How to Wright a BookWriting a book
Review - Wright Morris, The Art of Fiction No. 125
Morris was in 1910 in Central City, Nebraska, and his first ten years in the area. In 1933, after one year in Europe, he moved to the west coast and began to write and photograph. He is the writer of nineteen fiction works, among them Love among the Cannibals (1957) and Fire Sermon (1971), as well as four essay albums and three memoir volumes:
One Memoir (1980) describing his early years; Solo: An US dreamer in Europe, about his years abroad; and Cloak of Light (1985), dealing with his adulthood. He won the National Book Award for The Field of Vision in 1956. Morris recently won the 1980 America Book Award for Plains Song.
He has been quoted from the O. Henry Awards and is a regular contributor to the Best American Shorts series. He is also a photographe, and his own hard pictures underline the narrative in titles such as The Inhabitants (1946), The Home Place (1948), God's Country and My People (1968) and Photographs and Words (1982).
In his " Phototexten " the images are inspired by the detail and artefacts of everyday living in the small Nebraska cities of the Great Plains where Morris grew up. Together with his spouse Josephine, Morris is living in Mill Valley, California, in a small, modern timber building on a precipitous slope amidst an abundance of climber-ice.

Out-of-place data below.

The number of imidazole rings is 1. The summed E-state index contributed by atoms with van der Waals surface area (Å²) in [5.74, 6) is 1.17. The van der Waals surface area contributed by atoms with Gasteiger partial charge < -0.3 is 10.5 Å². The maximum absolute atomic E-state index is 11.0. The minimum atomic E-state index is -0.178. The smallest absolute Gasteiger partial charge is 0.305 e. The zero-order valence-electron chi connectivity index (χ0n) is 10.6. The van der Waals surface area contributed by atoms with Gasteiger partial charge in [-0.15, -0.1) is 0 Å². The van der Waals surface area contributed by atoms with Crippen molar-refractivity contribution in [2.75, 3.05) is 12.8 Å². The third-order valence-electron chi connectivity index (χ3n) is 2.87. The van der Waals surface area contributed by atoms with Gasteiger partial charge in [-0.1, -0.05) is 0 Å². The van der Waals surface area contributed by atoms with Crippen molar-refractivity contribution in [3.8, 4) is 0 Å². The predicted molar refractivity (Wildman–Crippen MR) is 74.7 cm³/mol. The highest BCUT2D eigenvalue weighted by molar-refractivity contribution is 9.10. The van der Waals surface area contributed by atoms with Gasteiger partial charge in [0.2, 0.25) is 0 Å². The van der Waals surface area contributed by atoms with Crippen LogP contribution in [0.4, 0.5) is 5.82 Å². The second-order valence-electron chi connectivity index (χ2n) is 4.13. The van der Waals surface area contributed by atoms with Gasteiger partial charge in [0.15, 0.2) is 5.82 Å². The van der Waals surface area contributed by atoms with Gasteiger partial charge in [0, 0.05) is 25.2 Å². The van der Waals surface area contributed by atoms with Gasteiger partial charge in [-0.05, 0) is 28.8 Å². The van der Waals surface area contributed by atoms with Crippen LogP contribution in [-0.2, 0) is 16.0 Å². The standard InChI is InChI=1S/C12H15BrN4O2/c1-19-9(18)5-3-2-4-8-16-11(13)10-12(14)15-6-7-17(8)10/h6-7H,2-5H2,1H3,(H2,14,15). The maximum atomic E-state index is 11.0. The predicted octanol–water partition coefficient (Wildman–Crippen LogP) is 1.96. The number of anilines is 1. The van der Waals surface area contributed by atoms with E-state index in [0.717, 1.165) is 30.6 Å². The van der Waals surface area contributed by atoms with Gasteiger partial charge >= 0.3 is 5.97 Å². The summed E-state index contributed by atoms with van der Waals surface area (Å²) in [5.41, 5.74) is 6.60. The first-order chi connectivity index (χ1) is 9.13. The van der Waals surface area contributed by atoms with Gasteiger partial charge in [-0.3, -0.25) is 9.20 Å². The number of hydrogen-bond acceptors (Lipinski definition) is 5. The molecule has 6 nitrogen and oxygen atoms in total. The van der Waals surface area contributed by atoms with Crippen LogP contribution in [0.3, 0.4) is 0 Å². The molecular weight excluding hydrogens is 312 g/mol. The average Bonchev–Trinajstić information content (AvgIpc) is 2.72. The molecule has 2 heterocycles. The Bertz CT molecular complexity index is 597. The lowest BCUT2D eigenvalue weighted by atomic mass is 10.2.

However, the immediate vicinity of the Morrises remained unaffected, and during the interviews the poultry were singing quietly between the savage forget-me-nots on a bench near their house. There are several Morris photos on the walls: bare, pretty pictures of the planes, the humans who once inhabited them, and the things they used. He also collected Abstract Expressionist printings, and a monochrome Gorky hung above the mantelpiece.
He is the only one of his photographic works that does not specifically focus on the American Midwest, as well as the only one with colour photos. Eames was sitting in his favourite Eames seat as he was speaking. At the end of the interviewer's visit, Jo Morris took a tablet of biscuits and teas and a cobbler.
It has never been easier for a critic to place you in a particular group or group. He had a brief whitish coat that had been rubbed through at the heights. The hike will take place in the Mill Valley, where I reside, and follow a mandatory itinerary to the local area. I am embarrassingly precise along this stretch, but all that happens on the hike is fantasy.
In this way, I think, this optimism, in the lack of the old-fashioned straightforward story - the period that flows like a flow from the past into the present. That'?s not how I understood the times. I have a cyclically abstracted yet very sensitive period. I have a no-action narrative mode, which is a way to use my own space of opportunity.
There is no way back in the old days, so we are content with our private world. I' ve been reading textbooks in primary schools; at primary schools I was enthusiastic about literature and life. When you were 23, you went on a journey to Europe. Were you there to see Europe as a novelist?
Sometimes I used to play table tennis at the American Club with a young man from Boston. Did you write a lot back then? However, I was still in the process of writing a novel by Monsieur Celebataires, and I identify with the two ageing young men.